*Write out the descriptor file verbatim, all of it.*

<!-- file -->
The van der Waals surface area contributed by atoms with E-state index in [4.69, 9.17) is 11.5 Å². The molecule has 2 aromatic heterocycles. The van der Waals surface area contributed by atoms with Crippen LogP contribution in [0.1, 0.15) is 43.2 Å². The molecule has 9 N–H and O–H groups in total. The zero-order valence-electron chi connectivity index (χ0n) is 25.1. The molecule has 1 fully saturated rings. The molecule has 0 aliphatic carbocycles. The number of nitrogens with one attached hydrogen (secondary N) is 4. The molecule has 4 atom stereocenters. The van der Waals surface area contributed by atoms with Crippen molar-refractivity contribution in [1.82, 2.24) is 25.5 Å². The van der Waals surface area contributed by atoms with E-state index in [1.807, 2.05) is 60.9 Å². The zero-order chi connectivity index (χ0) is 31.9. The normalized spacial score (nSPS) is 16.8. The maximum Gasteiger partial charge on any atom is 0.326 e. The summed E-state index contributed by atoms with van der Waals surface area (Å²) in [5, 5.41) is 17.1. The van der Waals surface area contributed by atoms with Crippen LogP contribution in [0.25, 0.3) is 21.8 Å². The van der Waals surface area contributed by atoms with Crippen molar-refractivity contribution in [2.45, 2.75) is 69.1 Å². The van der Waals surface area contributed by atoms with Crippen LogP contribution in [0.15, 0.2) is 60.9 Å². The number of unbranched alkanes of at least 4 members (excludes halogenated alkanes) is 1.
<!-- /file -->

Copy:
The van der Waals surface area contributed by atoms with E-state index in [4.69, 9.17) is 11.5 Å². The molecule has 2 aromatic heterocycles. The van der Waals surface area contributed by atoms with Crippen LogP contribution in [0.1, 0.15) is 43.2 Å². The molecule has 9 N–H and O–H groups in total. The zero-order valence-electron chi connectivity index (χ0n) is 25.1. The molecule has 1 fully saturated rings. The molecule has 0 aliphatic carbocycles. The number of nitrogens with one attached hydrogen (secondary N) is 4. The molecule has 4 atom stereocenters. The van der Waals surface area contributed by atoms with Crippen molar-refractivity contribution in [1.82, 2.24) is 25.5 Å². The van der Waals surface area contributed by atoms with E-state index in [1.807, 2.05) is 60.9 Å². The zero-order chi connectivity index (χ0) is 31.9. The normalized spacial score (nSPS) is 16.8. The maximum Gasteiger partial charge on any atom is 0.326 e. The summed E-state index contributed by atoms with van der Waals surface area (Å²) in [5, 5.41) is 17.1. The van der Waals surface area contributed by atoms with Crippen LogP contribution in [0.25, 0.3) is 21.8 Å². The van der Waals surface area contributed by atoms with Crippen molar-refractivity contribution in [2.45, 2.75) is 69.1 Å². The van der Waals surface area contributed by atoms with Crippen LogP contribution in [0.15, 0.2) is 60.9 Å². The number of unbranched alkanes of at least 4 members (excludes halogenated alkanes) is 1.